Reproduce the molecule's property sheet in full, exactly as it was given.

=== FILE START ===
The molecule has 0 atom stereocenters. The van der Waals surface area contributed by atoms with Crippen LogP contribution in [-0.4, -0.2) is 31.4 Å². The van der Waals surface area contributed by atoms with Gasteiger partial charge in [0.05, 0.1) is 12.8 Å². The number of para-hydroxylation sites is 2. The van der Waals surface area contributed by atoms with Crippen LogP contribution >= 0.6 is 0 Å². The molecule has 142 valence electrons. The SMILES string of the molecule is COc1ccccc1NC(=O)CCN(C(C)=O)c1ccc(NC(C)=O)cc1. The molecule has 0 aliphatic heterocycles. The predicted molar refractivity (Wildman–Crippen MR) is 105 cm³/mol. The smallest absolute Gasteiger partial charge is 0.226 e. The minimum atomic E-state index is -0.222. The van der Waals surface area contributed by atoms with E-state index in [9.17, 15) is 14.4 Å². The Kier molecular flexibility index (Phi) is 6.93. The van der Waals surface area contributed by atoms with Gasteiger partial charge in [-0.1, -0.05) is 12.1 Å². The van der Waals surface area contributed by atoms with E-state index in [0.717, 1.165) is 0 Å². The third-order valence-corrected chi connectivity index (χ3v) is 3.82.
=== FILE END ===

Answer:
The molecule has 0 atom stereocenters. The van der Waals surface area contributed by atoms with Crippen LogP contribution in [-0.4, -0.2) is 31.4 Å². The van der Waals surface area contributed by atoms with Gasteiger partial charge in [0.05, 0.1) is 12.8 Å². The number of para-hydroxylation sites is 2. The van der Waals surface area contributed by atoms with Crippen LogP contribution >= 0.6 is 0 Å². The molecule has 142 valence electrons. The SMILES string of the molecule is COc1ccccc1NC(=O)CCN(C(C)=O)c1ccc(NC(C)=O)cc1. The molecule has 0 aliphatic heterocycles. The predicted molar refractivity (Wildman–Crippen MR) is 105 cm³/mol. The smallest absolute Gasteiger partial charge is 0.226 e. The minimum atomic E-state index is -0.222. The van der Waals surface area contributed by atoms with E-state index in [9.17, 15) is 14.4 Å². The Kier molecular flexibility index (Phi) is 6.93. The van der Waals surface area contributed by atoms with Gasteiger partial charge in [-0.1, -0.05) is 12.1 Å². The van der Waals surface area contributed by atoms with E-state index in [0.717, 1.165) is 0 Å². The third-order valence-corrected chi connectivity index (χ3v) is 3.82.